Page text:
“If you’d have to said to me 10 years ago that i’d have a property portfolio in Sweden, I would never have believed you,” chuckles Nigel Evans.
And that’s putting his success rather modestly. In little more than eight years Nigel's company Evanridge, co-owned with two friends and fellow dairy farmers, has built up a £40million bricks and mortar empire in the Nordic country and is now looking at a £100million share issue.
The remarkable story started around 15 years ago, when Nigel saw the miserly returns served up on his parents’ pension, despite years of hard graft and saving.
“They were disappointed,” says the 58-year-old, who still lives on his Pembrokeshire farm. The underlying assets had performed well, but after a closer look Nigel could see how middlemen and management fees had substantially eroded the eventual payout.
The farmer and his wife immediately stopped paying into their pension, and he took full control of their investments.
His friend Bill Ridge, who he knew through a dairy farming group, decided to do the same thing. The pair attended business courses and swapped tips.
The investment returns were good, and they soon found that other farmers were asking for advice - that was when they first had the idea for a collective investment pool.
Nigel turned to his accountant Huw Evans for advice, who also wanted to be a part of the venture, but advised that they would need to look into the financial regulation, as they’d in effect be starting up a fund.
The trio explored various investment ideas by reading and travelling to meet with fund managers.
Nigel was particularly inspired by Warren Buffett (who built up his investing empire from scratch) and whom he describes as a business hero.
“He is one of the world’s best investors,” says Nigel. “You don’t need to reinvent the wheel to make things work... We were speaking to people – not noisy high-profile people but those who, like us, were told ‘you can’t do that’ but they have done it.”
Eventually they were tipped in the direction of Sweden, a market where rents are regulated (65% of people live in rented homes), but property is in short supply, helping to provide investors with steady returns.
After researching the concept, they pitched the idea to a group of friends and connections in 2006.
Evanridge was born and the strategy was simple: residential blocks and commercial buildings in small
Swedish commuter towns where yields were favourable and where they could add further value through refurbishment.
The minimum investment for those who wanted in was £50,000 - no small sum - but they were aiming for a return of 12%.
To their amazement, they raised around £5million from just 100 people.
“We had no track record and it was truly astonishing that people trusted us.... It was a hell of a leap to go from investing your own money to taking other people’s money... But everything that you ever want is outside your comfort zone,” comments Nigel.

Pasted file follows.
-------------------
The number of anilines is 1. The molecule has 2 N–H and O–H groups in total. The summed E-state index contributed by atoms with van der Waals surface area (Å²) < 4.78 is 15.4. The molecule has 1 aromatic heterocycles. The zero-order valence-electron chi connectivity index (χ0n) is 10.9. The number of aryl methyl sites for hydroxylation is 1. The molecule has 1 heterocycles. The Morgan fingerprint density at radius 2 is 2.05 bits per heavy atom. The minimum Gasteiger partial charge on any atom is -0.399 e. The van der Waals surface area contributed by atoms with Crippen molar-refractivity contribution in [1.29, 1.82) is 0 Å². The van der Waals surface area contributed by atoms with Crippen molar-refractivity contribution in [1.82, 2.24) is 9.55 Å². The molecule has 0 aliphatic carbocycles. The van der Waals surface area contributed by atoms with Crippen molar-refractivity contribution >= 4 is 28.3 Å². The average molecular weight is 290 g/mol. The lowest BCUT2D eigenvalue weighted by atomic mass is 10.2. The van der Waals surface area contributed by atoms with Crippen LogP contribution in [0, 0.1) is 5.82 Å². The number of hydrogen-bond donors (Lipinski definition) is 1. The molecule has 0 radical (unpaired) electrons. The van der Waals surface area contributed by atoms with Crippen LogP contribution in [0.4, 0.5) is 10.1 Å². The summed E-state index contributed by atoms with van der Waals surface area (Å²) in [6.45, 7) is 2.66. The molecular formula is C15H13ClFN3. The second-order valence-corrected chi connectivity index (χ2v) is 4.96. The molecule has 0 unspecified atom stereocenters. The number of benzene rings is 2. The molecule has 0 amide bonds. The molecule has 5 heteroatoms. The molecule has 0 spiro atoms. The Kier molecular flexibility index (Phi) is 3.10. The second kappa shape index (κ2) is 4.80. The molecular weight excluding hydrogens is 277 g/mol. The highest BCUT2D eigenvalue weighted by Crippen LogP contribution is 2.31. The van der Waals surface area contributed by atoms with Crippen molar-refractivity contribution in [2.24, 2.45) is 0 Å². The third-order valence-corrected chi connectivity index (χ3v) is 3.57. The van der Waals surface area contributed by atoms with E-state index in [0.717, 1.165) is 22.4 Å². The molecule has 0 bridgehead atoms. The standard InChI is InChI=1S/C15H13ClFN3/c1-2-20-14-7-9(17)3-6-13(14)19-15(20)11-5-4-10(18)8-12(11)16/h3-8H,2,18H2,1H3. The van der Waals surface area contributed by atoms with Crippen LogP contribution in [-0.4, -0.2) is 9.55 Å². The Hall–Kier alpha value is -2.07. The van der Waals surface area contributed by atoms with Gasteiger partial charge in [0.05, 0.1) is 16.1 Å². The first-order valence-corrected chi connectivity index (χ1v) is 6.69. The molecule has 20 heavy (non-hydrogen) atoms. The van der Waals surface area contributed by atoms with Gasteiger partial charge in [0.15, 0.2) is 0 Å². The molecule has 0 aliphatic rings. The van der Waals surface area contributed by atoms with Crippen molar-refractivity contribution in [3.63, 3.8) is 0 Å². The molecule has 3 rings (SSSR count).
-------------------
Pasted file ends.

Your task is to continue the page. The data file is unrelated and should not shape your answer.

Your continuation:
They set about buying properties and working with a team of contacts in Sweden.
It was a success. Evanridge have managed to deliver returns of up to 20% for some investors, while charging an annual management fee of 1% of the gross property value.
A second fund followed in 2007 and more recently a third, which is set to close later this year. The entry for investment has since been reduced to £25,000. They now own around 500 apartments within 22 blocks in Sweden.
It seems amazing that dairy farmers have turned their hand to property investment with such impressive results. But business is business, says Nigel - it doesn’t matter what it is, it’s about making the numbers work.
As one Evanridge investor says: “I saw that Nigel and Bill ran good farms so I trusted them.”
Around 85% of their investors are farmers, who have also been disillusioned by savings and pensions returns.
Of course, it’s not all been smooth sailing. The worst moment was at the beginning, says Nigel. Their bank in the UK managed to ‘lose’ their cash when transferring it to Sweden to complete on the first property they bought.
The contract stated that they would lose the £1million deposit if they didn’t get the rest of the cash to the vendor. At the last moment their bank in Sweden stepped in and made them a 24-hour loan to cover the completion.
But, the best moment was also at the beginning. “Ok, we had the money, and we were actually going to do this – that was the best feeling,” said Nigel.
The company is now in the process of wrapping up its first two funds and returning money to investors or rolling it over into a third fund.
After years of planning applications, the company is also in the process of building its first property in Sweden from scratch.
And they are in the preliminary stages of planning their fourth fund, raising cash through a £100million stock market flotation or rights issue in Sweden.
They now spend more time away from home and the farm travelling.
“I’m 58 and I feel that I could carry on doing this for another ten years, at least,” says Nigel. “We really enjoy what we do – we’re business men who just happen to be farmers.”